Hence any of the Delmas wines are easy recommendations. However, if I could only pick one, it would be their Blanquette de Limoux, “Tradition”.
“Tradition”, AC Blanquette de Limoux, Brut NV. 12.5%.
This Blanquette is made from 90% Mauzac (the minimum required) and topped up with Chardonnay and Chenin Blanc. Delmas treats this Mauzac-based cuvée exceptionally well, using minimal sulphur, experimenting with skin contact and ageing the wine on the lees for 24 months. There’s around 6g/l of residual sugar to balance the acidity, creating a Brut style.
Blanquette isn’t some cheap Champagne substitute. Instead, it has a personality and energy all of its own, with a golden hue, foaming mousse and long-lasting bubble streams. There is delicate citrus, quince and yeast aroma on the nose. The dry palate has fresh yet silken acidity and vif! Medium-bodied, there’s a gentle apple-skin character alongside grapefruit and lemon flavours. A nutty and slightly spicy ending and a clean finish round things off. This style is best for young drinking, though it develops attractive honeyed notes if kept for a couple of years.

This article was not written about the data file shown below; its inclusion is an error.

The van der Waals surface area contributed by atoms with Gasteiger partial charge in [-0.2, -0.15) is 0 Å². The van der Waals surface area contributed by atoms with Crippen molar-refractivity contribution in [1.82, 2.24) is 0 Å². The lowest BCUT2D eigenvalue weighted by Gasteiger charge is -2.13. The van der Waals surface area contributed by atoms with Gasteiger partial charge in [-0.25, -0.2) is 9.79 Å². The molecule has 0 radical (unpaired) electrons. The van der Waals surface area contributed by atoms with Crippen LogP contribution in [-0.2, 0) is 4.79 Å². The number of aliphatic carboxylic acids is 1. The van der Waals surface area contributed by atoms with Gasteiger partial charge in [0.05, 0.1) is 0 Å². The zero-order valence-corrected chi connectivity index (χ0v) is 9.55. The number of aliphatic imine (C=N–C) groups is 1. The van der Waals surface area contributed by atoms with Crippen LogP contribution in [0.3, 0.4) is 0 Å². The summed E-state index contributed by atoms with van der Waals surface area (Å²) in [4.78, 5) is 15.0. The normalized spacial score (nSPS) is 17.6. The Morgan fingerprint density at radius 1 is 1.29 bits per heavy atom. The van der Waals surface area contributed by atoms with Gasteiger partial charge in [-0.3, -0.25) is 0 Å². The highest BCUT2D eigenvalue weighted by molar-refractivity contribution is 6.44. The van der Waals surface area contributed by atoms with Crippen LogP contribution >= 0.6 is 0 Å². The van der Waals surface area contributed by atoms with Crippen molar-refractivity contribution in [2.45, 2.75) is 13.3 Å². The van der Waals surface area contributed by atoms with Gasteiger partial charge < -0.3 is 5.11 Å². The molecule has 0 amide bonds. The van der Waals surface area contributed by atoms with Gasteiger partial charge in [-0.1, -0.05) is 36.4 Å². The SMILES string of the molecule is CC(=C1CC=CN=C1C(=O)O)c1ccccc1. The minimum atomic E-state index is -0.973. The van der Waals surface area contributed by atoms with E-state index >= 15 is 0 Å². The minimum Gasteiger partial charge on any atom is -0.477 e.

UK stockists include Organic wine specialist Vinceremos, based in Leeds and online. At £13.99 it’s a bargain!
And finally – food
Try as an apéritif – Blanquette is refreshing and uplifting. With food, Trout with almonds is a perfect match!
11 Route de Couiza
If you want to discover more about making different sparkling wines, then try this article.